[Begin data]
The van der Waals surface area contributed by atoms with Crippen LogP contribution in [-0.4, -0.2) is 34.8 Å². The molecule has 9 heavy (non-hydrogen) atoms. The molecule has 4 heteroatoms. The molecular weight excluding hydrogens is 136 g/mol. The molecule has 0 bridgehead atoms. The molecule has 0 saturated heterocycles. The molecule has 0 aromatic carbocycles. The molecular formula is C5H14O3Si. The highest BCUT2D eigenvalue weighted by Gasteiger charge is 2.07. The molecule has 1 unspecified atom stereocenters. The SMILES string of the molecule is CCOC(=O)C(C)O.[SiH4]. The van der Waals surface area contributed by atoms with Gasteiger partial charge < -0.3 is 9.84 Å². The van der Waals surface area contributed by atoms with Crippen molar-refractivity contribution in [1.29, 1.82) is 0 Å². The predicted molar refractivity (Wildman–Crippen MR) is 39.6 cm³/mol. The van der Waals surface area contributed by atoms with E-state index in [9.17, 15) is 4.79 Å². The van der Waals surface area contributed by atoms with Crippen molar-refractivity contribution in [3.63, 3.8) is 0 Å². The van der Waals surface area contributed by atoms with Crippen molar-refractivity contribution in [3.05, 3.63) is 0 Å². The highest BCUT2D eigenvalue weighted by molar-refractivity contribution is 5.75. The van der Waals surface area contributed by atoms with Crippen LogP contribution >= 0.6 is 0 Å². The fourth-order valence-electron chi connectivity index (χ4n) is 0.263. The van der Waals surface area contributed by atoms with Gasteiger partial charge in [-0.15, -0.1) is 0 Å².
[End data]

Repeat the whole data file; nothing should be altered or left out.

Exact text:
The van der Waals surface area contributed by atoms with Crippen LogP contribution in [-0.4, -0.2) is 34.8 Å². The molecule has 9 heavy (non-hydrogen) atoms. The molecule has 4 heteroatoms. The molecular weight excluding hydrogens is 136 g/mol. The molecule has 0 bridgehead atoms. The molecule has 0 saturated heterocycles. The molecule has 0 aromatic carbocycles. The molecular formula is C5H14O3Si. The highest BCUT2D eigenvalue weighted by Gasteiger charge is 2.07. The molecule has 1 unspecified atom stereocenters. The SMILES string of the molecule is CCOC(=O)C(C)O.[SiH4]. The van der Waals surface area contributed by atoms with Gasteiger partial charge < -0.3 is 9.84 Å². The van der Waals surface area contributed by atoms with Crippen molar-refractivity contribution in [1.29, 1.82) is 0 Å². The predicted molar refractivity (Wildman–Crippen MR) is 39.6 cm³/mol. The van der Waals surface area contributed by atoms with E-state index in [9.17, 15) is 4.79 Å². The van der Waals surface area contributed by atoms with Crippen molar-refractivity contribution in [3.63, 3.8) is 0 Å². The van der Waals surface area contributed by atoms with Crippen molar-refractivity contribution in [3.05, 3.63) is 0 Å². The highest BCUT2D eigenvalue weighted by molar-refractivity contribution is 5.75. The van der Waals surface area contributed by atoms with Crippen LogP contribution >= 0.6 is 0 Å². The fourth-order valence-electron chi connectivity index (χ4n) is 0.263. The van der Waals surface area contributed by atoms with Gasteiger partial charge in [-0.15, -0.1) is 0 Å².